Finally, an enhanced operating reliability of the brake system according to the present invention is achieved by the hydraulic pressure prevailing in the first pressure chamber serving exclusively to actuate the pressure sensor so that the braking effect of the electric drive motors is safeguarded without the influence of the hydraulic friction brakes.
Further details of the present invention can be taken from the following description of two embodiments with reference to the accompanying drawings in which like reference numerals designate corresponding individual parts. In the drawings,
FIG. 1 is a simplified schematic view of a first embodiment of the brake system according to the present invention,
FIG. 2 is a simplified schematic view of a second embodiment of the brake system according to the present invention,
FIG. 3 is a partial cross-sectional view on an enlarged scale of the actuating unit of the brake system shown in FIG. 1,
FIG. 4 is a partial cross-sectional view on an enlarged scale of a second embodiment of an actuating unit for the brake system shown in FIG. 1, and
FIG. 5 is a cross-sectional view on an enlarged scale of the actuating unit of the brake system shown in FIG. 2.
As shown in FIGS. 1 and 2, the brake system according to the present invention is composed of an actuating unit 90, 110 operable by an actuating pedal 5 and a master brake cylinder 11, 22 to which, via hydraulic lines 58, 59, hydraulic friction brakes 50, 60 are connected. Hydraulic friction brakes 50, 60 are allocated to the wheels 1, 2 of a vehicle axle, for instance the front axle. The wheels 1, 2 equipped with the hydraulic friction brakes 50, 60 are driven by electric drive motors 10, 20, while the wheels 3, 4 of the other vehicle axle are driven by electric drive motors 30, 40. The electric drive motors 10, 20, 30, 40 can also be used for braking the vehicle and are connected to a control device 80 for this purpose. Control device 80 is fed with control signals of an electronic controller 70 which, in response to the driver's desire to decelerate, controls the coaction of the hydraulic friction brakes 50, 60 with the electric drive motors 10, 20, 30, 40 to brake the vehicle. This braking action is dependent on output signals (e.g. actuating pedal position signals) of a brake light switch 100 operable by the actuating pedal 5 and on output signals of a pressure sensor 140 (FIG. 1) or 130 (FIG. 2) which senses a hydraulic pressure corresponding to the driver's desire or, respectively, a pressure prevailing in the master brake cylinder.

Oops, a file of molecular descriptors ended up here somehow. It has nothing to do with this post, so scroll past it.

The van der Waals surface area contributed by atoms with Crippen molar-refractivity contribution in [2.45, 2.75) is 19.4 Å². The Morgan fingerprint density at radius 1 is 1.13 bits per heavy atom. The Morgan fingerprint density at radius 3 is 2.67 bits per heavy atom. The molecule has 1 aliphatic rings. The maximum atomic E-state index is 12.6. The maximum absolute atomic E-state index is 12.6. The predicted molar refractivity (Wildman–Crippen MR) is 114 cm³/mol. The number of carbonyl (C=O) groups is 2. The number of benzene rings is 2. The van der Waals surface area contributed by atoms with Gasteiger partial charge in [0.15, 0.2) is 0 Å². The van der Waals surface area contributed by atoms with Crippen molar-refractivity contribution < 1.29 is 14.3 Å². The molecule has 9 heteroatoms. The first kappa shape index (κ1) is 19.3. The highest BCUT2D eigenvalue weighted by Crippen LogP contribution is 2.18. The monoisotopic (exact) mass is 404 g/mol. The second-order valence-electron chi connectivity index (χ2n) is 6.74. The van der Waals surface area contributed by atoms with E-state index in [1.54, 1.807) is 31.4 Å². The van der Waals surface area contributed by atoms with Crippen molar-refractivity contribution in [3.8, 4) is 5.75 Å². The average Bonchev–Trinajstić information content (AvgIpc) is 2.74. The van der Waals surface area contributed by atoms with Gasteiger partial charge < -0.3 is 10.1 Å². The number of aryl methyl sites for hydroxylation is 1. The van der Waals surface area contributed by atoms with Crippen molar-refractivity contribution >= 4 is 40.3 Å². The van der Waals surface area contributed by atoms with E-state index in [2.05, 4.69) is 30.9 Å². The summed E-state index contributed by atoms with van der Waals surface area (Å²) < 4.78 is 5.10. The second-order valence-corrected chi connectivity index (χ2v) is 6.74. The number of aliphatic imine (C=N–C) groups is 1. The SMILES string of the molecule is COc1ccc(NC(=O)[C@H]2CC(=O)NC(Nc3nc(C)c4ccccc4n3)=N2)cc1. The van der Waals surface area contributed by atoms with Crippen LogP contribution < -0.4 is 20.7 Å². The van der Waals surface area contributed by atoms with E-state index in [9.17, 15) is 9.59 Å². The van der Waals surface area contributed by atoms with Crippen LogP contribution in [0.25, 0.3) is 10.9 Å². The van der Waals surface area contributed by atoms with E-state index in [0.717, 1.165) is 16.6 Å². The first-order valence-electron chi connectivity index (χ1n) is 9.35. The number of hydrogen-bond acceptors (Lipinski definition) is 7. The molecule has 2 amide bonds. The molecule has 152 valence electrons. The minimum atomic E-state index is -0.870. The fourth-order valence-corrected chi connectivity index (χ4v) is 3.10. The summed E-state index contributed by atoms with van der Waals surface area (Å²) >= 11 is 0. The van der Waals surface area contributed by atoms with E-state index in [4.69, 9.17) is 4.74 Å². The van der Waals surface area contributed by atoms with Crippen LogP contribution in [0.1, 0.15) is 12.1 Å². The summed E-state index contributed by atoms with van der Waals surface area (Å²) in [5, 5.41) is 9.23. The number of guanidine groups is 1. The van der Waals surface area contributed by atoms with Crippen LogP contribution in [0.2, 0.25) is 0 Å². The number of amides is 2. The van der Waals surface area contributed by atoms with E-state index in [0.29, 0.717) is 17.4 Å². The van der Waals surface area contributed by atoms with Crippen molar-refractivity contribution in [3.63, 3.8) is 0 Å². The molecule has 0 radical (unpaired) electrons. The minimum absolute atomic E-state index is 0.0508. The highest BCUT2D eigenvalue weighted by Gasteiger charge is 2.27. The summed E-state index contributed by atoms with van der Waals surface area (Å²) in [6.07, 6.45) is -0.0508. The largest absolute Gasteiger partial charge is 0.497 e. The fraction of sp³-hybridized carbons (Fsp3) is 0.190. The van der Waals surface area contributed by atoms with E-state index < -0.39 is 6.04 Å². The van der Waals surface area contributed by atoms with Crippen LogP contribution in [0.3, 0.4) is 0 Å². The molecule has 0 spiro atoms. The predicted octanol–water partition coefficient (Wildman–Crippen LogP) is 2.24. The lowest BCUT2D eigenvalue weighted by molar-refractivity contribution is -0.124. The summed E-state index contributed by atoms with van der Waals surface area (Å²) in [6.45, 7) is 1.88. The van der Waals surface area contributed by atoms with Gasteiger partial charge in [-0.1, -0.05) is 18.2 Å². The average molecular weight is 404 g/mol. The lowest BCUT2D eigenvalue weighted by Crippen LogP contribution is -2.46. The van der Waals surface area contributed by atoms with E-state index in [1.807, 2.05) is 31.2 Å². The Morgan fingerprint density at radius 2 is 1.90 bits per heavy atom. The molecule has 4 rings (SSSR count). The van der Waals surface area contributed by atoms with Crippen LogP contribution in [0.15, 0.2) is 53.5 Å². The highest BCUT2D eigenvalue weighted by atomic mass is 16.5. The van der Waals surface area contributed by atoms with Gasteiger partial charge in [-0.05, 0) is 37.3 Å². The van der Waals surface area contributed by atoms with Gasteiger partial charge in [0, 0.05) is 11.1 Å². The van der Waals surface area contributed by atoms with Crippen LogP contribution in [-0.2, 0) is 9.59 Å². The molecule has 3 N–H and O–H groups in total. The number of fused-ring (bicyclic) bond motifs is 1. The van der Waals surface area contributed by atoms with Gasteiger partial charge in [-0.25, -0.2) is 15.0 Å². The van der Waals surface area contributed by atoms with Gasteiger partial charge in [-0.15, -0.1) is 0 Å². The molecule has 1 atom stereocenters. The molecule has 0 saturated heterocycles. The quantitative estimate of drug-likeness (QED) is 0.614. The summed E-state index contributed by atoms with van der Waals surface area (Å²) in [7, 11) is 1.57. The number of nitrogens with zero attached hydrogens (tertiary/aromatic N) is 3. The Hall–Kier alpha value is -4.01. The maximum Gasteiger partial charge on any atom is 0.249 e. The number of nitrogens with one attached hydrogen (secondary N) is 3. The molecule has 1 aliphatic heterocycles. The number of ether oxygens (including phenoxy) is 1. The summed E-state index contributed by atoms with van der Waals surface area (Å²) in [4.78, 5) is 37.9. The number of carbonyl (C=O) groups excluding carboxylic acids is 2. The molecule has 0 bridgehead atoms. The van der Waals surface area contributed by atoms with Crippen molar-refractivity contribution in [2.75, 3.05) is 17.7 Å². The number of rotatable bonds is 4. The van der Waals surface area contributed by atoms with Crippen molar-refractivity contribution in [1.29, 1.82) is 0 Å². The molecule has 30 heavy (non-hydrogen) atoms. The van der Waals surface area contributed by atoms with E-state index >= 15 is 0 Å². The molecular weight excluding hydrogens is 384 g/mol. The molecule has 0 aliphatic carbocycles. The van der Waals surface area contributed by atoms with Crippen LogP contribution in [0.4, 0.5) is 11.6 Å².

The actuating unit 90 used on the inventive brake system according to FIG. 1 is illustrated on an enlarged scale in FIG. 3 which shows master cylinder 11 having master cylinder piston 54 which is operable by a piston rod 15. The master cylinder piston 54 configured as a plunger piston is slidably guided preferably in a sliding guide 55 formed by a plastic sleeve which, provided with an external thread 57, is screwed into the master cylinder housing 53, which also is made of plastics. Each sealing sleeve 61 and 62 arranged in the sliding guide 55 or, respectively, in the master cylinder housing 53, effect the sealing of the master cylinder piston 54 in relation to the sliding guide 55 as well as in relation to a pressure fluid supply reservoir 65 shaped integrally with the master cylinder housing 53. A resetting spring 56, preloading the master cylinder piston 54 in the direction opposite to the actuating direction, takes support on the sliding guide 55 which forms an axial stop for the master cylinder piston 54.
When the actuating unit is attached in the vehicle or to an automobile body wall 49, the master cylinder housing 53 is screwed to a flange 51, and the automobile body wall 49 is clamped in between master cylinder 11 and flange 51. Flange 51 forms an assembly unit together with an electromagnet 9 which is arranged so as to be slidable or movable within limits relative to the master brake cylinder 11, preferably in a coaxial direction, and serves to guide an annular piston 44 which is in force-transmitting connection with the electromagnet 9. The annular piston 44 confines in the flange 51 a hydraulic chamber 45, which is connected to a pressure fluid supply reservoir 65. This connection is closable by means of a valve 52, e.g. a solenoid valve, open in its de-energized condition. The previously mentioned connection consists of two bores 46, 47 provided in the flange 51, preferably disposed perpendicularly to each other, with the point of intersection being the valve seat of the valve 52 and of a tubular pressure fluid duct 48 which is shaped as one-piece on the pressure fluid supply reservoir 65 and which connects to the horizontally extending bore 47.